If you need to make a presentation to a client, which method is likely to dramatically improve your persuasion level - without even trying? Without a doubt, stories take first place.
Robert McKee is a creative writing instructor, famous for his "Story Seminar" where he explains why persuasion through stories is so effective, compared with other methods. So let's examine all three methods.
Method 1: Rhetoric
Rhetoric is simply the assembly of facts. And data. And more data. Now, it's not like data doesn't work. It's a powerful way of getting and keeping the audience's attention. But the core problem with data is there are usually two sides to the picture. So when you present data, you automatically conceal data that doesn't prove your point.
There's also the problem that the other person will have their own facts/data in their brain. So your data will clash with theirs, causing objections that must be overcome quickly, or the other person will start to tune out.
Method 2: Coercion
Coercion works magnificently. Because it preys on fear, ignorance, urgency or other such emotions, it is an instant hit. You've experienced coercion yourself. You're in a strange country and the taxi driver demands an exorbitant fee. Or you're in the audience and the presenter creates a stampede to the back of the room. You've been told that if your company doesn't invest in this new technology, you'll be left behind. And of course, we sign up.
Coercion is powerful beyond belief, especially when you have an outstanding speaker, with specific facts and enough knowledge on how to drive the audience to buy pretty much instantly. But the aftertaste is yucky. And it seriously dents your ability to gain a spotless reputation.
Method 3: Storytelling
Storytelling creates maximum impact because it has the power of rhetoric, facts and statistics without the downside of concealing data. So let's look at a real example. This story is being told by Debbie Perkins from Pazon Ignitions (Pazon.com). "Our business was just starting to grow, when we hit an almighty hurdle. We realised that to grow the business further we were going to have to write articles.
"Horror is the only way I can explain how I felt at having to write articles, as I had avoided reading and writing all my life. At the time of the Article Writing course I had never (and I mean never) read any storybooks, not even at school.
"Being dropped in at the deep end on this course was a huge thing for me - the hurdle I faced felt about 20 feet high. And I could not see how an article course was going to help me write. How wrong can you be?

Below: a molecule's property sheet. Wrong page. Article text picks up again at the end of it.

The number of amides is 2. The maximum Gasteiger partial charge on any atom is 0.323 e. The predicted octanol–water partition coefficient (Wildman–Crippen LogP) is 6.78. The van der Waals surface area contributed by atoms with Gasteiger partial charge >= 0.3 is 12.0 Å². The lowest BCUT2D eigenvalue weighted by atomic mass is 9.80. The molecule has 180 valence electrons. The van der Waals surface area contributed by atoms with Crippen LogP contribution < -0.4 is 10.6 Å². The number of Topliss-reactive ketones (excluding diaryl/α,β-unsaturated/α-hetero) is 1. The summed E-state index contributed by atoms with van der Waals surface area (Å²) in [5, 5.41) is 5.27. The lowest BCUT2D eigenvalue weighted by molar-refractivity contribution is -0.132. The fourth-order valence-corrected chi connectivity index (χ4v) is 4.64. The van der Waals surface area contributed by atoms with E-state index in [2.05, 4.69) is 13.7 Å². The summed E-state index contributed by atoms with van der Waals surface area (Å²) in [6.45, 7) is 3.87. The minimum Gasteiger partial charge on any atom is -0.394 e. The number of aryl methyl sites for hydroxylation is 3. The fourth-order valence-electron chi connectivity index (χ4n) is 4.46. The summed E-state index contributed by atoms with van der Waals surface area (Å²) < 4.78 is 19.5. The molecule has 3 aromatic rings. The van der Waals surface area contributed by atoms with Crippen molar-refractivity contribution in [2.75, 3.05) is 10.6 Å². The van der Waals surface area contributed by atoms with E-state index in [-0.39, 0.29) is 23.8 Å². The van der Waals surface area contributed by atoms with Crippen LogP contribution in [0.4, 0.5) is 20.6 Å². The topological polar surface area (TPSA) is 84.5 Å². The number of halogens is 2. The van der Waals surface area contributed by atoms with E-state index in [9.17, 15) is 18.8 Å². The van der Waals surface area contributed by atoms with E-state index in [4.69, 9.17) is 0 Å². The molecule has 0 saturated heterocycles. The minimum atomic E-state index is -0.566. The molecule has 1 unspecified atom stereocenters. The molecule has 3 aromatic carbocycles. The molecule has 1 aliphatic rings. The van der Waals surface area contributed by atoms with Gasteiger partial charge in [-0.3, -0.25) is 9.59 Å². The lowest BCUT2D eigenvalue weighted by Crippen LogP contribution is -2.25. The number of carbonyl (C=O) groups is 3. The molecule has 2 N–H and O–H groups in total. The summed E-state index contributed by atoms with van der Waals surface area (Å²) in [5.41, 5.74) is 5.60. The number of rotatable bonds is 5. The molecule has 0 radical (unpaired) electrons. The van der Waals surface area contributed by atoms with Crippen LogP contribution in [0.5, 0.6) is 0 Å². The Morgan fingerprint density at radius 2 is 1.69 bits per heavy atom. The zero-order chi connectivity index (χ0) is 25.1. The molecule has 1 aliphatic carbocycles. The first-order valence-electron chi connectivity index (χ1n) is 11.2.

"With Sean's help, I kept plugging away. With persistence (and the help of a dictaphone), out of nowhere the hurdle that was 20 feet high started to lower. And before I knew it, I was writing articles and rewriting everything Andy had written previously.
"The best thing of all was that I was beginning to enjoy it. I now have articles published in magazines. I have rewritten our website and adverts, and I've written the introduction to our technical book.
"Now I can take a boring technical subject (we write articles about ignitions for classic bikes), and turn it into something that everyone can understand and enjoy - which helps educate our customers better."
You'll notice that the story can create enormous persuasion without trying to do so.
You read the story and are able to gauge the trouble the person had to go through to get from one point to another.
Stories have drama, flow and power that mere facts can never reproduce. And a story has one big added bonus: if it's not overly complex, it's easy to retell in close to exact detail, thus passing on the persuasion to a person who may not be part of your immediate audience.
You may forget statistics and be disgusted with coercion, but stories are wonderful because you can not only remember them, but someone else will be more than happy to listen to them.
So if you want to persuade, use stories. They sure beat the heck out of any other form of persuasion.
Sean D'Souza is chief executive of Psychotactics and an international author and trainer. He is the author of The Brain Audit - Why Customers Buy (And Why They Don't).